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Sub-Saharan Africa
Tradition

Nc’wala festival boosts tourism in Zambia

The town of Chipata benefits from local and international tourists coming to witness one of the country’s popular traditional celebrations.

Local businesses

“Brutal enforcement and high penalties”

Local traders and businesspeople in Uganda decry strict tax collection amidst worsening economic conditions.

Elections

How South Africa negotiated its new government

South Africa’s elections on 29 May took the country into new political terrain. The African National Congress (ANC) lost its absolute majority. However, thanks to democratic forces’ willingness to cooperate, the damage was limited.

Diaspora tourism

Travelling to understand your own history

Ghana’s homecoming tourism industry offers diasporans to travel to their ancestors’ country to reconnect to their roots.

Rwanda

Healing a post-genocide society

Rwanda has invested much in healing the society from the trauma of genocide, it introduced traditional Gacaca courts and socio-therapy.

Cultural industries

Investing in Uganda’s culture

The country’s lively arts scene lacks funding and institutional structures. Young talent is often self-taught.

Cholera outbreak

Women-led businesses suffer most

Business people fear that the recent cholera outbreak in Zambia, coming only around two years after the Covid-19 pandemic, will financially stress local businesses, especially those run by women.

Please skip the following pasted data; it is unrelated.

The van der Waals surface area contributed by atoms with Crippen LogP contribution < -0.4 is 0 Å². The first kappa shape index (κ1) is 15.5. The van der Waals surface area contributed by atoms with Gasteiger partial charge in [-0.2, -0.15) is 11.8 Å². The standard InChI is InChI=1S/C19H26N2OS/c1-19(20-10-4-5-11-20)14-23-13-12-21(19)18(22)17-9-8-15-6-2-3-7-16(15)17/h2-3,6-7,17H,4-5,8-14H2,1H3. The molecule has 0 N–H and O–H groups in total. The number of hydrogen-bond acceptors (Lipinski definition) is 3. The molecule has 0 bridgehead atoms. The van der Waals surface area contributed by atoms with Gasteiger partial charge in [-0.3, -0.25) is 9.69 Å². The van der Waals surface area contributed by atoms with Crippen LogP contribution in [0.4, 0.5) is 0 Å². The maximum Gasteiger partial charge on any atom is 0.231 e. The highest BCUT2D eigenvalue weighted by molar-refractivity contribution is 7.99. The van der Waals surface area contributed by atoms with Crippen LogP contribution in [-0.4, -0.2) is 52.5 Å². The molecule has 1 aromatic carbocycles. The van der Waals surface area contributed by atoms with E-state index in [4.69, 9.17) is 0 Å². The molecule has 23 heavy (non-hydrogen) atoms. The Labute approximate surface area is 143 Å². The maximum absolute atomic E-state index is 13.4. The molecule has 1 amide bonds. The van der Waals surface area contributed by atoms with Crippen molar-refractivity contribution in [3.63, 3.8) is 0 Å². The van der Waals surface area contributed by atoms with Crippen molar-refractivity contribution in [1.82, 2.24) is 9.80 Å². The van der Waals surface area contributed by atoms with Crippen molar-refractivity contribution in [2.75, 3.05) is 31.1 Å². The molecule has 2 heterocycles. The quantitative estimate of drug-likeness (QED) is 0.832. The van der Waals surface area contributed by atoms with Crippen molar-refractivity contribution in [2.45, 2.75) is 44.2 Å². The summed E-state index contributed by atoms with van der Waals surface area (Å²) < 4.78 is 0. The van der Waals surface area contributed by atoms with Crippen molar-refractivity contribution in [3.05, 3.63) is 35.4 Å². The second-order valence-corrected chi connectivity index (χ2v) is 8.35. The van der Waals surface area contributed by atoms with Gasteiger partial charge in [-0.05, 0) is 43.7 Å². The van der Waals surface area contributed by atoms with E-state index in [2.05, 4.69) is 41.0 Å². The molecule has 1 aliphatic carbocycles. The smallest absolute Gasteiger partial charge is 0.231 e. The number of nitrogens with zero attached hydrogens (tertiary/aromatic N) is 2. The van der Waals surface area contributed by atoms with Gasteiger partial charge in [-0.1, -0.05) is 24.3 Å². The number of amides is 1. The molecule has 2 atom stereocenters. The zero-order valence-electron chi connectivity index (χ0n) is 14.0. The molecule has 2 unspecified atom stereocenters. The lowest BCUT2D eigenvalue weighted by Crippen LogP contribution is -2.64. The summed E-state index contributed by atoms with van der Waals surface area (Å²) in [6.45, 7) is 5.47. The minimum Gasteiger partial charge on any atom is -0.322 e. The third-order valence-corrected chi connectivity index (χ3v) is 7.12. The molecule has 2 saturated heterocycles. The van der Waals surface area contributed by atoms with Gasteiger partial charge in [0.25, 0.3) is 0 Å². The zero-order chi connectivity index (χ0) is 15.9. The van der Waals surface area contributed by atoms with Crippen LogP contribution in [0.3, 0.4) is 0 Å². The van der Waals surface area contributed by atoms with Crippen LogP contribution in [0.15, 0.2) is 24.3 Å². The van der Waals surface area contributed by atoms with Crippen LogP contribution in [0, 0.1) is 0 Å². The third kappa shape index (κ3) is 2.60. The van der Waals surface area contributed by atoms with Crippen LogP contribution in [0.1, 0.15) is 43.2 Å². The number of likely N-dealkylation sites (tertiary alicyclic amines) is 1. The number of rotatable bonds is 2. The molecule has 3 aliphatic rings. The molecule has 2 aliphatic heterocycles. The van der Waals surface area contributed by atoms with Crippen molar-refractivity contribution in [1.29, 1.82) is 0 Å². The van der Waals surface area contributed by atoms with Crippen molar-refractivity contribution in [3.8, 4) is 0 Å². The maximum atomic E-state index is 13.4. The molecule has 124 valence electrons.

Restitution

Giving back stories

African oral tradition dates back to ancient times. Some of its stories were committed to paper, mainly by missionaries. But if they were published, they were published in Europe – hardly ever in their countries of origin.

Albinism

A dangerous superstition

In many countries, people with albinism are stigmatised because of their light skin and hair, as well as their visual impairments. This discrimination is particularly prevalent in some African countries. Education is vital to protect those affected.

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Migrant’s anger

Who else profits from remittances

Zimbabwean migrants are frustrated that the billions of dollars they are wiring home are heavily taxed and benefiting the country’s tiny but very rich ruling elite.

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